A week after our twins were born, I noticed something not quite right about my daughter's eye. There was something behind the pupil - a gray fuzzy something. I didn't know what it was, but suddenly I was worried about all kinds of words that end in the letters -oma (e.g. retinoblastoma.) Was it a cancer of some kind?
Fortunately, a visit from the opthalmologist revealed that our daughter had a cataract and nothing more serious than that. I quickly searched for information on cataracts, but didn't find a single account with all the information a worried parent would want.. After some research as well as conversations with the doctor who treated my daughter's eye, I put together this piece on congenital cataracts in terms that a layman can understand.
You may wish to review a cross-section of the eye.
'Congenital' simply means 'present at birth', so a congenital cataract is a cataract that a baby is born with. Somewhere between 500 and 1500 babies are born with congenital cataracts each year in the U.S. - somewhere around 3 babies in 10,000. Rates in developing nations may be higher.
Many congenital cataracts are hereditary. If there is no history in the family, they can be caused by a hereditable mutation in the infant - the infant's future children may be at risk even if there is no previous family history.
In the case of a cataract, the eye will not reflect red light like this. If you notice that anyone in your family suddenly stops having red eyes (or has only one red eye) in flash pictures, have them see an eye doctor soon.
In some cases, a cataract may be visible to the naked eye, as was the case with my daughter. Upon inspection, the pediatrician noted a lack of red reflex, and an opthalmologist later gave the diagnosis.
If the cataract is visually significant, meaning it is large enough or in a sensitive enough location to block light from the retina, the vision of the eye is permanently threatened. This is not through any damage to the eye tissue, but rather through allowing the vision centers of the brain to languish. Unused, this portion of the brain will eventually give up on vision, resulting in permanent loss of vision in that eye.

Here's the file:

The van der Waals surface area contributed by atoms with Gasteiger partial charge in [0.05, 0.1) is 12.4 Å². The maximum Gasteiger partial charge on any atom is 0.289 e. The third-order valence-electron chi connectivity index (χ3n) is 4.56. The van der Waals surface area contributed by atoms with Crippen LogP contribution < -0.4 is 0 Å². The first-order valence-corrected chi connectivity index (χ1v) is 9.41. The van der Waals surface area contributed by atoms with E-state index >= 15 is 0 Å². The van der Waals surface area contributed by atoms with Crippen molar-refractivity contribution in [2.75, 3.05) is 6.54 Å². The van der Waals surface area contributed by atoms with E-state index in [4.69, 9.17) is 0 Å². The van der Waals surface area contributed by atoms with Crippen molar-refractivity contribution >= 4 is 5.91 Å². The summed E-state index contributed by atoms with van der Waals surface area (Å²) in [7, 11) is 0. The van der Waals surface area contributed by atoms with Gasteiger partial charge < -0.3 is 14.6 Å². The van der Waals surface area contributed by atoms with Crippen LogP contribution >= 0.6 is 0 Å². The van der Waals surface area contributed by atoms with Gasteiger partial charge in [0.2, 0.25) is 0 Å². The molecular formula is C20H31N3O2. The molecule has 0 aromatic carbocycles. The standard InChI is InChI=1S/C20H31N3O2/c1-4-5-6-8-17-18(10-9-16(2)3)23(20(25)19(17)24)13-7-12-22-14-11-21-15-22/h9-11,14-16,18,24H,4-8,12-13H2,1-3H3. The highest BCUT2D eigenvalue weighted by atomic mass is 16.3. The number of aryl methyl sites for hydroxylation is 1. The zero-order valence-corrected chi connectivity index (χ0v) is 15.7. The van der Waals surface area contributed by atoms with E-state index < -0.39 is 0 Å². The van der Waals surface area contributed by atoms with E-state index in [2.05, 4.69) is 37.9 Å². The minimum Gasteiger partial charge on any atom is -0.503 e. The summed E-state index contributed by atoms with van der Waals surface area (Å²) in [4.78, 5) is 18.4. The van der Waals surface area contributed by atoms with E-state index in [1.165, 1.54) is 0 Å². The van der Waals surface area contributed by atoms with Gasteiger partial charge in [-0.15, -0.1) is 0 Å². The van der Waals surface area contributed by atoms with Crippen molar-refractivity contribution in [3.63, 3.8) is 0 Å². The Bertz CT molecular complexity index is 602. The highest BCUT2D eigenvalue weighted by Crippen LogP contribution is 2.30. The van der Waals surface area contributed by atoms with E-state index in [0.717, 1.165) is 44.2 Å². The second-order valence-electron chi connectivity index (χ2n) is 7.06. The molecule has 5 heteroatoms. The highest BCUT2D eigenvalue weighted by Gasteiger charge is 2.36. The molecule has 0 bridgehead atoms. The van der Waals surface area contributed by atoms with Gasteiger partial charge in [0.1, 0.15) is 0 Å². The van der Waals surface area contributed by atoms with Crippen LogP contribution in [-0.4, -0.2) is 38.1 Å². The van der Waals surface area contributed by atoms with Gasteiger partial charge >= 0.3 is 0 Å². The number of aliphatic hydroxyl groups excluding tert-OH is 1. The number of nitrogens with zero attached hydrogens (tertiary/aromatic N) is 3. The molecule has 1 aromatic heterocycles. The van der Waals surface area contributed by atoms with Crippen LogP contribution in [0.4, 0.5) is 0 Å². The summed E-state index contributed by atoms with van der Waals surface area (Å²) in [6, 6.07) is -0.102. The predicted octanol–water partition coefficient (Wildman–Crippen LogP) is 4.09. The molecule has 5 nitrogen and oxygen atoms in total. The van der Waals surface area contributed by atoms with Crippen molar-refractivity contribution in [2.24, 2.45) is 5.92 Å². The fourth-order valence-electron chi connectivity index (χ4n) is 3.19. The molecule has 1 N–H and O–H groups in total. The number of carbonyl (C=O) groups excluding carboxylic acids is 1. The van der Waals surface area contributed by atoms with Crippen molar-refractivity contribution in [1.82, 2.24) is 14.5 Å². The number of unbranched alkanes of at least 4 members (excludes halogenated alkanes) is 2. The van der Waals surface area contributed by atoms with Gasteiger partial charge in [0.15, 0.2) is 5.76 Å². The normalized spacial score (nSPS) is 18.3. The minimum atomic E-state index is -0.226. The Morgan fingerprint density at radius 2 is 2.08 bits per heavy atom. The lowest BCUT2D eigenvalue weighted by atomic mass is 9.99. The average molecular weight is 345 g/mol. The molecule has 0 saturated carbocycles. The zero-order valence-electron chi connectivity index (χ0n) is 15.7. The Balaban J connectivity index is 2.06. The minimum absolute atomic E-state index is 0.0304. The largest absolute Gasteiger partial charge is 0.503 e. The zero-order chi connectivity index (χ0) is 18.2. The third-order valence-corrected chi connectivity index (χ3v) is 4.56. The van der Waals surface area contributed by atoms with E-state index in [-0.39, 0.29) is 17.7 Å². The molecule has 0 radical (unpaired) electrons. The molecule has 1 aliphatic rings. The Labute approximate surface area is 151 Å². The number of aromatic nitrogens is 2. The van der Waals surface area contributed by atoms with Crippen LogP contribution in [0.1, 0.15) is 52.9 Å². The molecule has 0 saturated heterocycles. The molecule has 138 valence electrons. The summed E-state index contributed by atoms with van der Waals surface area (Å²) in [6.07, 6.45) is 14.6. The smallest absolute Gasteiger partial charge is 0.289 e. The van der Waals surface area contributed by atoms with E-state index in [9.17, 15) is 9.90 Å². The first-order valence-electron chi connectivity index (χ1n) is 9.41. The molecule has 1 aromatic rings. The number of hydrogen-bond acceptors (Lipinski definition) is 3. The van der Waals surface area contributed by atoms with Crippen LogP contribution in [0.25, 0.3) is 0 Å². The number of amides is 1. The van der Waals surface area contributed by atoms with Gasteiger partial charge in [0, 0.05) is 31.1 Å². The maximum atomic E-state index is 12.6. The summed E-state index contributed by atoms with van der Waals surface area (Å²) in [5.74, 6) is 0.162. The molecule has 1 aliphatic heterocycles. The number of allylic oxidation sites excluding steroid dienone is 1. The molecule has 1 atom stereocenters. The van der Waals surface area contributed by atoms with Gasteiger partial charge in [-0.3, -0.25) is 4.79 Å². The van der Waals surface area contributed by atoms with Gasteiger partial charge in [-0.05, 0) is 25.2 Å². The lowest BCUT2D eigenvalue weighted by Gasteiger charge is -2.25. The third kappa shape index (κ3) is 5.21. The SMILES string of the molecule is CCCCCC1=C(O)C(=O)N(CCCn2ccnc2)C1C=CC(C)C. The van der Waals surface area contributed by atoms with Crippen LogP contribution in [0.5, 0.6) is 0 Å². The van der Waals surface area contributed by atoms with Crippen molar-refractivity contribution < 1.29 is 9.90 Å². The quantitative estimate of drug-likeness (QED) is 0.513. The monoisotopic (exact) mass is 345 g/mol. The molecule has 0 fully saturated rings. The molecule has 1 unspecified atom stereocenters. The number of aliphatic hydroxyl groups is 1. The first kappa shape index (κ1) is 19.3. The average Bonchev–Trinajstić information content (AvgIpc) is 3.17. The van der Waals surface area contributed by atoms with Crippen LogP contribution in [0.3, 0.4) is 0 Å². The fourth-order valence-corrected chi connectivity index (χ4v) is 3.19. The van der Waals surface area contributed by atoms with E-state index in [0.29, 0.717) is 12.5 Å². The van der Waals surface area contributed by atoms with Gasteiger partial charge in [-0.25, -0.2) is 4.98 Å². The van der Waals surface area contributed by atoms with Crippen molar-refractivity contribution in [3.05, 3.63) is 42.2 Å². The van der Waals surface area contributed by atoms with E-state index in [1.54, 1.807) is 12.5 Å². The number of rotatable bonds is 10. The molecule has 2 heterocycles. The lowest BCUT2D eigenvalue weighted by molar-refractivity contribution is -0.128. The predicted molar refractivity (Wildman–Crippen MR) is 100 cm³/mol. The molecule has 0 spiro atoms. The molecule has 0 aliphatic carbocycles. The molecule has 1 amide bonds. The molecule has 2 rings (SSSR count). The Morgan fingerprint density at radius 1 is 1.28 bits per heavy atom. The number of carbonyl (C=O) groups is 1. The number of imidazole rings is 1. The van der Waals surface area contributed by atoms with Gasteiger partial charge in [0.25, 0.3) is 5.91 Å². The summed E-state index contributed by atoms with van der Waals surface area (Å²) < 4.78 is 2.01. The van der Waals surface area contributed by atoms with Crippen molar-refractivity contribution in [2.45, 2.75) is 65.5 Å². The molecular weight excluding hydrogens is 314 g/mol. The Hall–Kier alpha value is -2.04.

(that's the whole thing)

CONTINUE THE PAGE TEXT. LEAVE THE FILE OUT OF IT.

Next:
Interestingly, this problem is worse in cases where only one eye has a cataract. This seems to be an extreme form of amblyopia (lazy eye). I suspect that the presence of a good eye causes the brain's visual centers to develop, where the absense of any good eye gives some amount of time for correction to be made.
For cataracts that impair vision however, the cataract must be removed in order for light to hit the retina and start training the vision centers of the brain. The only way to accomplish this is to remove the lens entirely. For infants the procedure seems to be a kind of vacuum aspiration, where a very small incision in the eye is made. Recovery is quick - in my daughter's case, she had a protective patch on for only one week.
Timing is critical - especially in cases where only one eye is affected. Surgery before two months of age provides the best chance of good vision - after that, the risk of vision loss or degradation is greater.
Without a lens, the eye is hopelessly farsighted. Corrective glasses are both impractical for infants as well as useless for treating this condition due to focal length problems, so the remaining options are a contact lens or an implanted lens (intraocular lens).
Implantation of intraocular lenses in infants is controversial. First, it is difficult to calculate the appropriate strength of lens required, especially since the eye is still growing. Second, intraocular lenses do not accomodate (i.e. change focal length - for example when you look at something close in, your lens changes focal length.) These two factors mean you'll need corrective lenses anyway.
Our opthalmologist is in the camp that believes the intraocular lens is not helpful, so we now have a 29 diopter contact lens in our daughter's right eye. Changing a contact lens in an infant is an interesting challenge!
If no lens was implanted at the time of lens extraction, one can be implanted later after the eye has stopped growing, but this involves another set of surgical risks to be balanced against the potential benefits.
Because of the trauma of the surgery, it is possible that the pupil of the affected eye will not be the same size as the other eye.
The strong corrective contact lens will never be a perfect replacement for a natural lens - thus, the affected eye will not be as good as an unaffected eye, for those with only one affected eye. This leads to a risk of amblyopia, so patching the good eye for part of the child's awake time is required, probably for many years.